SACRAMENTO (KGO) — Thousands of California prison inmates will soon be living closer to home. It’s part of the governor’s plan to reduce costs and increase the effectiveness of the criminal justice system. The plan looks good on paper, but critics believe the reality will be much different.
Under the new law Gov. Jerry Brown just signed, up to 30,000 low-level offenders would be transferred over three years from state prisons to local jails once the state finds money. Brown hopes to save taxpayers billions by lowering the number of inmates who return to prison and keeping them closer to their homes where they can get drug treatment and mental health services.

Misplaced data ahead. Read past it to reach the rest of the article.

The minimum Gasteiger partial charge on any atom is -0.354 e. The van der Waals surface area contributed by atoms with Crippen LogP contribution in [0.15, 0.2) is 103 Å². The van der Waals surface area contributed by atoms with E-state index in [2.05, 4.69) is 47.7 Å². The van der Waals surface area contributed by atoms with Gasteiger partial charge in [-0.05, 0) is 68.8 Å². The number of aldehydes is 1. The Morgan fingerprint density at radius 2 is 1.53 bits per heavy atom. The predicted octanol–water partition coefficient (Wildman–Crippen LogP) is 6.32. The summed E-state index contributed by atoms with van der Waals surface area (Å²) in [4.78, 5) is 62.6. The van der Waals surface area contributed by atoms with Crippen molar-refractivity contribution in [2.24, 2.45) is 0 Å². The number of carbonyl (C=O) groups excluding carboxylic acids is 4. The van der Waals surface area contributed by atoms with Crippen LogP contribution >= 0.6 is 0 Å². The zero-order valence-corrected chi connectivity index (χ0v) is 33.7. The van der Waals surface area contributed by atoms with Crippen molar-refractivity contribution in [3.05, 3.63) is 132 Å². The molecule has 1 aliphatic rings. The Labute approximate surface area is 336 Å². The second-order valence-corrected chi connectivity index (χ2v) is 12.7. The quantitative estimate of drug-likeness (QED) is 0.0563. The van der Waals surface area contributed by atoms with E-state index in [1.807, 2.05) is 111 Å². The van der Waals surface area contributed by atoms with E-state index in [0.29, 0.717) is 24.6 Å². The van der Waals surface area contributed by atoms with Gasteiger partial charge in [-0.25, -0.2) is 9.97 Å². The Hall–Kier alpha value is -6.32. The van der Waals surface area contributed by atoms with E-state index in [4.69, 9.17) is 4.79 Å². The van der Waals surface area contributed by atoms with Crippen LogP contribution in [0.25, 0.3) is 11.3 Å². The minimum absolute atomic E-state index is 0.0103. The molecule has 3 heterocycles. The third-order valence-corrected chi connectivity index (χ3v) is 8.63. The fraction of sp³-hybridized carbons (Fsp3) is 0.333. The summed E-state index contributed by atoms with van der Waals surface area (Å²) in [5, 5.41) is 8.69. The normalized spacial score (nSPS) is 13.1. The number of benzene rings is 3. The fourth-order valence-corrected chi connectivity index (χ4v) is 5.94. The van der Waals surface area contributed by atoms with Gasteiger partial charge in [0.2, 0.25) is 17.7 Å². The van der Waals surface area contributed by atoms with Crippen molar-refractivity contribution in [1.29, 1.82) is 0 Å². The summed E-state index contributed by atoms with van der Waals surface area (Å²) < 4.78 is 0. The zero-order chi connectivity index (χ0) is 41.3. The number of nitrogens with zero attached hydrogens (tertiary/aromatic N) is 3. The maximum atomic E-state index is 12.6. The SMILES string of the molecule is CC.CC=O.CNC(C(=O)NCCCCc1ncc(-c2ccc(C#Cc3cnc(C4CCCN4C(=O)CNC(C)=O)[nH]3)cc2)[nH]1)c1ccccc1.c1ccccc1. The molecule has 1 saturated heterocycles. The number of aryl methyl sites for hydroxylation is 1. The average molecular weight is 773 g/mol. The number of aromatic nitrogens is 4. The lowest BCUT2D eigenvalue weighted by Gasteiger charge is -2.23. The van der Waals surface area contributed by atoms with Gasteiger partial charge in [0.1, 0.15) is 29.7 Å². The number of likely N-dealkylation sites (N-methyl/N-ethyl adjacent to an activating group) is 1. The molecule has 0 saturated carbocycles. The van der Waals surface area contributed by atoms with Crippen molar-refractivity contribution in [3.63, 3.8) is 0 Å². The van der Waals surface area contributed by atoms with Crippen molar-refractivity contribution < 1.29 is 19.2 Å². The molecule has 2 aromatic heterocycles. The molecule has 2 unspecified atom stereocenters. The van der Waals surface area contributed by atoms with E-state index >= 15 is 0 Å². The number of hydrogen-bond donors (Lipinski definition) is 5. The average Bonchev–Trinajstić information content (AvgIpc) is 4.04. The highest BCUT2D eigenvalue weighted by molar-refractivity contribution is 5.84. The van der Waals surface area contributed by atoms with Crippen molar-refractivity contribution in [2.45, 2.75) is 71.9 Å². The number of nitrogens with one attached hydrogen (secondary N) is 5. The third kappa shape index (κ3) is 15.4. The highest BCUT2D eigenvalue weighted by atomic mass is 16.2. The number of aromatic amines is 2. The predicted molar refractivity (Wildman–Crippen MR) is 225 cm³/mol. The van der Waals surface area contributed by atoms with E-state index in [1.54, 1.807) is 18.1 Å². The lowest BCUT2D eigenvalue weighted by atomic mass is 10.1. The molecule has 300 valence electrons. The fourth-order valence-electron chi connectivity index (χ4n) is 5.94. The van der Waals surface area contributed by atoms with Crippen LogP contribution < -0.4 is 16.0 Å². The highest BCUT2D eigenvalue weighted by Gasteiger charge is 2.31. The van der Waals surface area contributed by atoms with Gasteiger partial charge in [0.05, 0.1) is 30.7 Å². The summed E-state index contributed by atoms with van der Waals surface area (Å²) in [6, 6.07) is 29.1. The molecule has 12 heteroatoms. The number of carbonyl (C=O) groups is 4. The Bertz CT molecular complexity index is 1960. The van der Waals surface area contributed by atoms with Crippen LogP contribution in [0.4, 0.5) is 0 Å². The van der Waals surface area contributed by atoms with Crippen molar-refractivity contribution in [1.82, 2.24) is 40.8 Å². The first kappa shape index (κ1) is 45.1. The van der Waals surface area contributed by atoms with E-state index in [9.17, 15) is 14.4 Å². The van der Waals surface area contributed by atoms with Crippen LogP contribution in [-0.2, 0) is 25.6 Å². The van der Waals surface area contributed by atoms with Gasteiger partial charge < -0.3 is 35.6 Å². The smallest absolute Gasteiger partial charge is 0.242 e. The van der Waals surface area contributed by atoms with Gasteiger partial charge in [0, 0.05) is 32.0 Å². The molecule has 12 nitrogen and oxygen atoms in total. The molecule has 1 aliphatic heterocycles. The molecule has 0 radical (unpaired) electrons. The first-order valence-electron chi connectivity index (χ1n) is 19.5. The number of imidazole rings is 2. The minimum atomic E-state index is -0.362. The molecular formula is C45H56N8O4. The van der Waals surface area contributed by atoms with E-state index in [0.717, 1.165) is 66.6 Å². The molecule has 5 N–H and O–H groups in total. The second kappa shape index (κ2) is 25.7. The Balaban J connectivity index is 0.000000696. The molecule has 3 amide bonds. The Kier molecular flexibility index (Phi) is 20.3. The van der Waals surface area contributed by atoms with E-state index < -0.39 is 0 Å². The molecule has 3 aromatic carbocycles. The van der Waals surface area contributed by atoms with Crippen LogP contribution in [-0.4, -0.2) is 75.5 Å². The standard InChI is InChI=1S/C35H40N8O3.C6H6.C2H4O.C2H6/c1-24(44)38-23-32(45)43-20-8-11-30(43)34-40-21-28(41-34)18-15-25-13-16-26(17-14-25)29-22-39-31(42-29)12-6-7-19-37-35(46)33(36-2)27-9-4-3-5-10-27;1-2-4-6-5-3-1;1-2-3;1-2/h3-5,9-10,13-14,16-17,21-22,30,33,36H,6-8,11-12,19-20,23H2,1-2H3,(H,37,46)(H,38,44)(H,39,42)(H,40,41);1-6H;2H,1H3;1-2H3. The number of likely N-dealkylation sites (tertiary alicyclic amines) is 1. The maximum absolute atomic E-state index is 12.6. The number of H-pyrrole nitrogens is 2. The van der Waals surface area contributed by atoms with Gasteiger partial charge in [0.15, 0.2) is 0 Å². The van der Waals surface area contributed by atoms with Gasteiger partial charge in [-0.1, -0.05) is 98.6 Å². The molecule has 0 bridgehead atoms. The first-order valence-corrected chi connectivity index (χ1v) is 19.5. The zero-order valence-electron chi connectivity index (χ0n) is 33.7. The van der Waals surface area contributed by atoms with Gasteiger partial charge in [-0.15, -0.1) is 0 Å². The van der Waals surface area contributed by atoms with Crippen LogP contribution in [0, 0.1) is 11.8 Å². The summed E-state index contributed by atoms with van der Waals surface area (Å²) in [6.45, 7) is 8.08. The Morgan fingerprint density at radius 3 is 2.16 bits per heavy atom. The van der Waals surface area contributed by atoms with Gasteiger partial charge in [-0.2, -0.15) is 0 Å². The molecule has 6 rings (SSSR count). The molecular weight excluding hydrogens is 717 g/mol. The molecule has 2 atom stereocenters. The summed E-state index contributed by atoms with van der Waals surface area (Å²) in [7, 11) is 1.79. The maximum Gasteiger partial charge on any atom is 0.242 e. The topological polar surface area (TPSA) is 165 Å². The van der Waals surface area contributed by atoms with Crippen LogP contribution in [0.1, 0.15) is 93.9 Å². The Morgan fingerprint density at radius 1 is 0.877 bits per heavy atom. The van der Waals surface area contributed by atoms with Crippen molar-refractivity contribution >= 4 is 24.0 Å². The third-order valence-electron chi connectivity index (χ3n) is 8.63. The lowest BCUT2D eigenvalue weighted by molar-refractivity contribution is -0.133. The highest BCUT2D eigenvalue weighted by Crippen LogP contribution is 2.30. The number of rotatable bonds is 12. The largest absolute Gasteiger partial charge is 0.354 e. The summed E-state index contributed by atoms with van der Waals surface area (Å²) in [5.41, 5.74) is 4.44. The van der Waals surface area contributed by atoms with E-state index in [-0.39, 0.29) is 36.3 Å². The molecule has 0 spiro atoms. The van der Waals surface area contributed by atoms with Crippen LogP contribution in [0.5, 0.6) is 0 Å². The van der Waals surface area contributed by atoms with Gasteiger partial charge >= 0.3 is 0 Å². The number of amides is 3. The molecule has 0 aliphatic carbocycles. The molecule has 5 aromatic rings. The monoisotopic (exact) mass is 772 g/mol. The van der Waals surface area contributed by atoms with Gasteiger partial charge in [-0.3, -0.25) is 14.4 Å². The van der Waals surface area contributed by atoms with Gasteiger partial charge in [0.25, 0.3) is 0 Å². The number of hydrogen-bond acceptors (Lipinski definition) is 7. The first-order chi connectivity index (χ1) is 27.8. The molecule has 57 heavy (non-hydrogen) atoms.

“The prison system has been a failure,” said Brown. “After I left the governorship, the next several governors went on a prison building boom and they lost sight of management, they lost sight of reducing recidivism and really, public safety itself.”
The governor had hoped to pay for the transfer program with the renewal of expiring taxes, but that is still being negotiated with Republicans, whose party trotted out a Brown caricature, giving him an ‘F’ for his plans.
While groups of law enforcement support Brown’s plan, some are worried. Even after the money is found, no one really knows if locals can handle the extra workload.
“We have real serious concerns about how this is going to play itself out for us at the local levels,” said Long Beach Police Chief Jim McDonnell.